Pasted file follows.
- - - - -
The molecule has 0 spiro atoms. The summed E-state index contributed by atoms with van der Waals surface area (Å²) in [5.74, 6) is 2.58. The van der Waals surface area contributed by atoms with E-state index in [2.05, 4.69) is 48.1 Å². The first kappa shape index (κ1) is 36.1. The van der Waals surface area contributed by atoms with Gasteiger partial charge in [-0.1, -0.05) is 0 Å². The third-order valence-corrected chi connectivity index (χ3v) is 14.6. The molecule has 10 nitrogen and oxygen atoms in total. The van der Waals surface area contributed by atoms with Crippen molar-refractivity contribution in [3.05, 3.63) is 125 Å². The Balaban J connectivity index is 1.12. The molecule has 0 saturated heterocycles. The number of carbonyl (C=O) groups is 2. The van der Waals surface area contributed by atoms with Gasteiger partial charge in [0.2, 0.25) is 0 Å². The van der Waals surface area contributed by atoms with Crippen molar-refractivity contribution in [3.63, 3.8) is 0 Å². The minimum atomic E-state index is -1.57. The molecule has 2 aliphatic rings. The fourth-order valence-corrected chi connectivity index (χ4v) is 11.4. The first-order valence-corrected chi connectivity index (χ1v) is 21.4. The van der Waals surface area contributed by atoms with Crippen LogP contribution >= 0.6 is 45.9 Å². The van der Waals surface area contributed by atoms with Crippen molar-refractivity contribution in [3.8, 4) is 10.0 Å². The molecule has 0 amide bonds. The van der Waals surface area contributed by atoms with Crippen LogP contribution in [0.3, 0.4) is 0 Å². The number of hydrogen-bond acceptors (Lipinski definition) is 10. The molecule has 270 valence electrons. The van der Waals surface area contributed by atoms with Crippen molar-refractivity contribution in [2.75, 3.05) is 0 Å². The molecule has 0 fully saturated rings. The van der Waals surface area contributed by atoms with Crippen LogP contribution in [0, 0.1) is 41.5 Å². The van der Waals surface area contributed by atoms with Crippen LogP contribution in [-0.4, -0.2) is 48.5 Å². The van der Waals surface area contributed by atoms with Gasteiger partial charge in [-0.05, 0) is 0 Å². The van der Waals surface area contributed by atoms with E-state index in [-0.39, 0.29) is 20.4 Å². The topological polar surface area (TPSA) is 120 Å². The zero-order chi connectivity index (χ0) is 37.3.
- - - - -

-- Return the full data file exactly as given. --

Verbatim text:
The molecule has 0 spiro atoms. The summed E-state index contributed by atoms with van der Waals surface area (Å²) in [5.74, 6) is 2.58. The van der Waals surface area contributed by atoms with E-state index in [2.05, 4.69) is 48.1 Å². The first kappa shape index (κ1) is 36.1. The van der Waals surface area contributed by atoms with Gasteiger partial charge in [-0.1, -0.05) is 0 Å². The third-order valence-corrected chi connectivity index (χ3v) is 14.6. The molecule has 10 nitrogen and oxygen atoms in total. The van der Waals surface area contributed by atoms with Crippen molar-refractivity contribution in [3.05, 3.63) is 125 Å². The Balaban J connectivity index is 1.12. The molecule has 0 saturated heterocycles. The number of carbonyl (C=O) groups is 2. The van der Waals surface area contributed by atoms with Gasteiger partial charge in [0.2, 0.25) is 0 Å². The van der Waals surface area contributed by atoms with Crippen molar-refractivity contribution in [3.63, 3.8) is 0 Å². The minimum atomic E-state index is -1.57. The molecule has 2 aliphatic rings. The fourth-order valence-corrected chi connectivity index (χ4v) is 11.4. The first-order valence-corrected chi connectivity index (χ1v) is 21.4. The van der Waals surface area contributed by atoms with Crippen LogP contribution >= 0.6 is 45.9 Å². The van der Waals surface area contributed by atoms with Crippen molar-refractivity contribution in [3.8, 4) is 10.0 Å². The molecule has 0 amide bonds. The van der Waals surface area contributed by atoms with Crippen LogP contribution in [0.3, 0.4) is 0 Å². The number of hydrogen-bond acceptors (Lipinski definition) is 10. The molecule has 270 valence electrons. The van der Waals surface area contributed by atoms with Crippen molar-refractivity contribution in [2.75, 3.05) is 0 Å². The molecule has 0 fully saturated rings. The van der Waals surface area contributed by atoms with Crippen LogP contribution in [0, 0.1) is 41.5 Å². The van der Waals surface area contributed by atoms with Crippen LogP contribution in [-0.4, -0.2) is 48.5 Å². The van der Waals surface area contributed by atoms with Gasteiger partial charge in [-0.05, 0) is 0 Å². The van der Waals surface area contributed by atoms with E-state index in [-0.39, 0.29) is 20.4 Å². The topological polar surface area (TPSA) is 120 Å². The zero-order chi connectivity index (χ0) is 37.3.